How To Bridge A Retirement Shortfall
Suppose you’ve scrimped and saved for retirement but you still haven’t met your goals. Or perhaps an illness or a business venture that went south has exhausted your discretionary funds. Or maybe you just didn’t count on costs rising so quickly. In any event, you’re standing on the precipice of retirement, but you don’t think you’ll have enough to live comfortably for the next 20 or 30 years. These four practical suggestions might help:
1. Relocate to a less expensive home. According to the Social Security Administration, housing is the largest component of living expenses for people over age 55, accounting for 35% of the cost pie. One of the best ways to save money during retirement may be to downsize your home. Do you really need that rambling four-bedroom colonial in which you raised your kids? You probably do not.
And it’s not just size that matters. You might consider moving to a location where the climate is agreeable and the costs are lower than what you’re currently paying. Just don’t forget to factor in state income taxes and other taxes. For the adventurous, a move out of the country could be an option.
Here’s another thing to add to the equation if you’re considering relocation—it’s usually less expensive for people to live together than alone. A recent study by the Pew Research Center, based on 2011 Census Bureau data, reveals that the number of Americans living in multi-generational family households increased 4.9 million from 2007 to 2009. You could move in with your children, pay your share of the housing costs, and still come out ahead.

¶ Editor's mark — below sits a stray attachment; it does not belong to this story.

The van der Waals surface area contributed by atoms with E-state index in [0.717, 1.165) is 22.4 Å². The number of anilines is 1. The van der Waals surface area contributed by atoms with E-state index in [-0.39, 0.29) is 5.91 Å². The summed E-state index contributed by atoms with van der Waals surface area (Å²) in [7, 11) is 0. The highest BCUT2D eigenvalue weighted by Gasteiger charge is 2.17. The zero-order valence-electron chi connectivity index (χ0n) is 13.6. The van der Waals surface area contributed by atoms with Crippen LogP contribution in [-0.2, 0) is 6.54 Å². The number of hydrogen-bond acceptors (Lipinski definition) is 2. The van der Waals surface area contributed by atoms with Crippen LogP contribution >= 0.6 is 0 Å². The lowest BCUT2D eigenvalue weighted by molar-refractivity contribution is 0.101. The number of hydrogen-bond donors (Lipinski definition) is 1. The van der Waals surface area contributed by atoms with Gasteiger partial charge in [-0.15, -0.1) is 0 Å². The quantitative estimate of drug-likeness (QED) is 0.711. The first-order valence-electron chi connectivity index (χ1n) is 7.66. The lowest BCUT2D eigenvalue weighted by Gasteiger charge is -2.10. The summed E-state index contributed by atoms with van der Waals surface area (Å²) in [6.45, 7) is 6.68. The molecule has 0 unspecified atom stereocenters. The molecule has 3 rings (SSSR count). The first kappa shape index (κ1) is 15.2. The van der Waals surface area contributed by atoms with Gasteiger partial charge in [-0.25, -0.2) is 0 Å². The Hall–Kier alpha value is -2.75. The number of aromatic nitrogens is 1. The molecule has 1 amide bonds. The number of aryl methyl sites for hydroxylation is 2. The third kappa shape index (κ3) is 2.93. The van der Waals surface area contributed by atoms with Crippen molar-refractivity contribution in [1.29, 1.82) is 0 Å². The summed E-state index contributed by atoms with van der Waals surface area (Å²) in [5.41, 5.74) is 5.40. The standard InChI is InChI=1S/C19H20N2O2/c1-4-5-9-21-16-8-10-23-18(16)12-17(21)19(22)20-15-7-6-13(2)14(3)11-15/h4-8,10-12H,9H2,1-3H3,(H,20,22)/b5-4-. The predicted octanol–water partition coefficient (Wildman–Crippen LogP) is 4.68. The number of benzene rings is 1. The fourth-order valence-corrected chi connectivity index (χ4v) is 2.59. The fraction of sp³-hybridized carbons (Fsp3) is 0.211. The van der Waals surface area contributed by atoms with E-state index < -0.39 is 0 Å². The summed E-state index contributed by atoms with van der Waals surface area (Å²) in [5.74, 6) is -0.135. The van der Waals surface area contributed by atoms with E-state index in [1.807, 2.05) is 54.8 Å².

2. Refinance your mortgage. With interest rates at historic lows, now’s a good time to refinance an existing mortgage if you don’t plan on moving anytime soon. If you can cut your monthly bill by hundreds of dollars or more, it won’t take too long to recoup the refinancing costs.
3. Figure out your bottom line. Budgeting isn’t exciting, but making realistic projections of your likely expenses in retirement can be crucial. Frequently, costs for life insurance and spending on children will disappear as you move closer to traditional retirement age, only to be replaced by travel expenses or other new costs.
4. Go to work part-time. Being "retired" doesn’t mean you have to quit working completely. The job market for seniors has been improving, with the Bureau of Labor Statistics showing a 5.1% unemployment rate for those 55 and older in August 2015, the lowest rate in seven years. Getting a paycheck, even a relatively small one, can remove some of the pressure and supplement your income from investments, Social Security, and distributions from retirement plans.
Finally, take stock of your situation while you’re still employed full-time. Planning ahead is the best solution for bridging a potential retirement shortfall.
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